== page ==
Selim III profited by the respite to abolish the military tenure of fiefs; he introduced salutary reforms into the administration, especially in the fiscal department, sought by well-considered plans to extend the spread of education, and engaged foreign officers as instructors, by whom a small corps of new troops called nizam-i-jedid were collected and drilled.
So well were these troops organized that they were able to hold their own against rebellious Janissaries in the Balkan provinces such as the Sanjak of Smederevo against its appointed Vizier Hadži Mustafa Pasha, where disaffected governors made no scruple of attempting to make use of them against the reforming sultan.
Emboldened by this success, Selim III issued an order that in future picked men should be taken annually from the Janissaries to serve in the nizam-i-jedid.
Reforms in law
Selim introduced domestic reforms to strengthen his government. He solicited suggestions throughout the governing institutions. As a basis for change: he created a new treasury, filled in large part from confiscatory punishment leveled at fief holders who had ceased to respect their military obligations, schools were opened, attention was given to printing and to the circulation of Western translations, and young Turks were sent to Europe for further study. The most significant reforms, however, involved the military. The navy was strengthened, and a navigation school was opened. The army commissariat was changed, officer training was improved, the Bosphorus forts were strengthened, the artillery was revitalized, and the new engineering school was reorganized. The major innovation was the founding of a new body of regular troops known as the Nizam-i-Cedid (new regulation), a term also applied to the reforms as a whole. A former Turkish lieutenant in the Russian army formed the first of these new units, uniformed, well disciplined and drilled, in 1792. Other units followed, involving, in some instances, extensive barracks building with related town facilities, such as the mosques and baths of Scutari. Such buildings constitute Selim's major architectural legacy.
Before the reforms, education in the Ottoman Empire had not been a state responsibility but had been provided by the education for Muslims. The first inroads into the system had been made with the creation of naval engineering, military engineering, medical and military science colleges. In this way specialized Western-type training was grafted onto the traditional system to produce specialists for the army. Similar institutions for diplomats and administrators were founded, including the translation bureau and the civil service school the latter was reorganized and eventually became the political science department of the University of Ankara and the major training center for higher civil servants.
The first comprehensive plan for state education was put forward. It provided for a complete system of primary and secondary schools leading to the university level, all under the Ministry of Education. A still more ambitious educational plan, inaugurated in 1869, provided for free and compulsory primary education. Both schemes progressed slowly because of a lack of money, but they provided a framework within which development toward a systematic, secular educational program could take place. There were more than 36,000 Ottoman schools, although the great majority were small, traditional primary schools. The development of the state system was aided by the example of progress among the non-Muslim millet schools, in which the education provided was more modern than in the Ottoman schools included more than 1,800 Greek schools with about 185,000 pupils and some 800 Armenian schools with more than 81,000 pupils. Non-Muslims also used schools provided by foreign missionary groups in the empire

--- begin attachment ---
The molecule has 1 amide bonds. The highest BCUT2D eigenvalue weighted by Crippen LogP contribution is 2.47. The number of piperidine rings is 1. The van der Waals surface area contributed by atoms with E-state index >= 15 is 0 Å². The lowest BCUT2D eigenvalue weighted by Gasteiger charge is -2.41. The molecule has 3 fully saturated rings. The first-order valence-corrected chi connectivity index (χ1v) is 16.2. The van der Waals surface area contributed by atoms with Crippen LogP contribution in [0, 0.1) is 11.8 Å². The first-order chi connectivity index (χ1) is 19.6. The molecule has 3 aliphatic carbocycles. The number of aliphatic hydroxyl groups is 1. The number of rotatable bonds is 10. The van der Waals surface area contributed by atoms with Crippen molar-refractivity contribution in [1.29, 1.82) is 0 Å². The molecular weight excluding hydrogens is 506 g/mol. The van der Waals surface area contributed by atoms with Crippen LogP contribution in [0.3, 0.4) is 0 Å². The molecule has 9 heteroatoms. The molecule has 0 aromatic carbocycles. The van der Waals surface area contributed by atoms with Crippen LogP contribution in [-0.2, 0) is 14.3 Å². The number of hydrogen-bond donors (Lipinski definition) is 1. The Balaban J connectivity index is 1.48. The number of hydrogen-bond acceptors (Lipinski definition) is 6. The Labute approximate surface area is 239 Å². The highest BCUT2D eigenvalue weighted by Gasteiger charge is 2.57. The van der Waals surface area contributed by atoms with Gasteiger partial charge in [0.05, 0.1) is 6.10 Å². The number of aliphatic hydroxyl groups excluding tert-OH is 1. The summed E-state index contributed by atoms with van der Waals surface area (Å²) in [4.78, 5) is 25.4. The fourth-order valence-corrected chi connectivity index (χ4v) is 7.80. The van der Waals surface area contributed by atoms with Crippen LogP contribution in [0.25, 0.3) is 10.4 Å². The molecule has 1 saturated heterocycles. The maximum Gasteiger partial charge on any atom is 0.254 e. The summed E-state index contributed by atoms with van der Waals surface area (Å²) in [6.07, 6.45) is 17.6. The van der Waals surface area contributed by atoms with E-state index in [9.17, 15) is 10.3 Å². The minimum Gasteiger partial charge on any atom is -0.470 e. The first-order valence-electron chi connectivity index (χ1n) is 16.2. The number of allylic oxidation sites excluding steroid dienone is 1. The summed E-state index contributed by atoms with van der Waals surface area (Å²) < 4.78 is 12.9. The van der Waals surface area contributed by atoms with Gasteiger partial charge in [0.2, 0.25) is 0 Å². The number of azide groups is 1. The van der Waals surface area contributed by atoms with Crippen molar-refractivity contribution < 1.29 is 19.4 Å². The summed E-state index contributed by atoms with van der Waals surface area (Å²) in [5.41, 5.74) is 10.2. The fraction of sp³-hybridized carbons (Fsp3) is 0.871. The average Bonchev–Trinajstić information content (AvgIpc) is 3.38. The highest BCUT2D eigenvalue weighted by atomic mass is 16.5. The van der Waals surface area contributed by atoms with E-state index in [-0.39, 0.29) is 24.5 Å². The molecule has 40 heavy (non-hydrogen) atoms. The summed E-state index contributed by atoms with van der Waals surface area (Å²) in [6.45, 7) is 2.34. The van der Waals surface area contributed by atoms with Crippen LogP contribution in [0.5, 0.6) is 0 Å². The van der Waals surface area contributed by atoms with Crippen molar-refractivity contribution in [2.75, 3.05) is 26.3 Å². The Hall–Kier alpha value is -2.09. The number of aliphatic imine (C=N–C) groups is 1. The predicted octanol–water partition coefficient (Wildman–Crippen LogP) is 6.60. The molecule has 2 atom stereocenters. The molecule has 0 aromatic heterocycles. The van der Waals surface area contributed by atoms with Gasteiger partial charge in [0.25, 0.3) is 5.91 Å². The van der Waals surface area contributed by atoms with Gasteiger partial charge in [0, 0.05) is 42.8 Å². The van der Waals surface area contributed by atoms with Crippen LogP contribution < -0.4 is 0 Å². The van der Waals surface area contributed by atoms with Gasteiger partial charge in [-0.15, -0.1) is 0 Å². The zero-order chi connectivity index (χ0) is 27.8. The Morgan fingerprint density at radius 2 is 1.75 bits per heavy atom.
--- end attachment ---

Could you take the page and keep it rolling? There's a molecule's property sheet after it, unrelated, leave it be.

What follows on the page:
On the international scene all remained peaceful until 1798, although foreign affairs received considerable attention. Selim realized the importance of diplomatic relations with other nations, and pushed for permanent embassies in the courts of all the great nations of Europe, a hard task because of religious prejudice towards Muslims. Even with the religious obstacles, resident embassies were established in Britain, France, Prussia and Austria. Selim, a cultured poet and musician, carried on an extended correspondence with Louis XVI. Although distressed by the establishment of the republic in France, Ottoman government was soothed by French representatives in Constantinople who maintained the goodwill of various influential personages.
On July 1, 1798, however, French forces landed in Egypt, and Selim declared war on France. In alliance with Russia and Britain, the Turks were in periodic conflict with the French on both land and sea until March 1801. Peace came in June 1802, The following year brought trouble in the Balkans. For decades a sultan's word had had no power in outlying provinces, prompting Selim's reforms of the military in order to reimpose central control. This desire was not fulfilled. One rebellious leader was Austrian-backed Osman Pazvantoğlu, whose invasion of Wallachia in 1801 inspired Russian intervention, resulting in greater autonomy for the Dunubian provinces. Serbian conditions also deteriorated. They took a fateful turn with the return of the hated Janissaries, ousted 8 years before. These forces murdered Selim's enlightened governor, ending the best rule this province had had in the last 100 years. Neither arms nor diplomacy could restore Ottoman authority.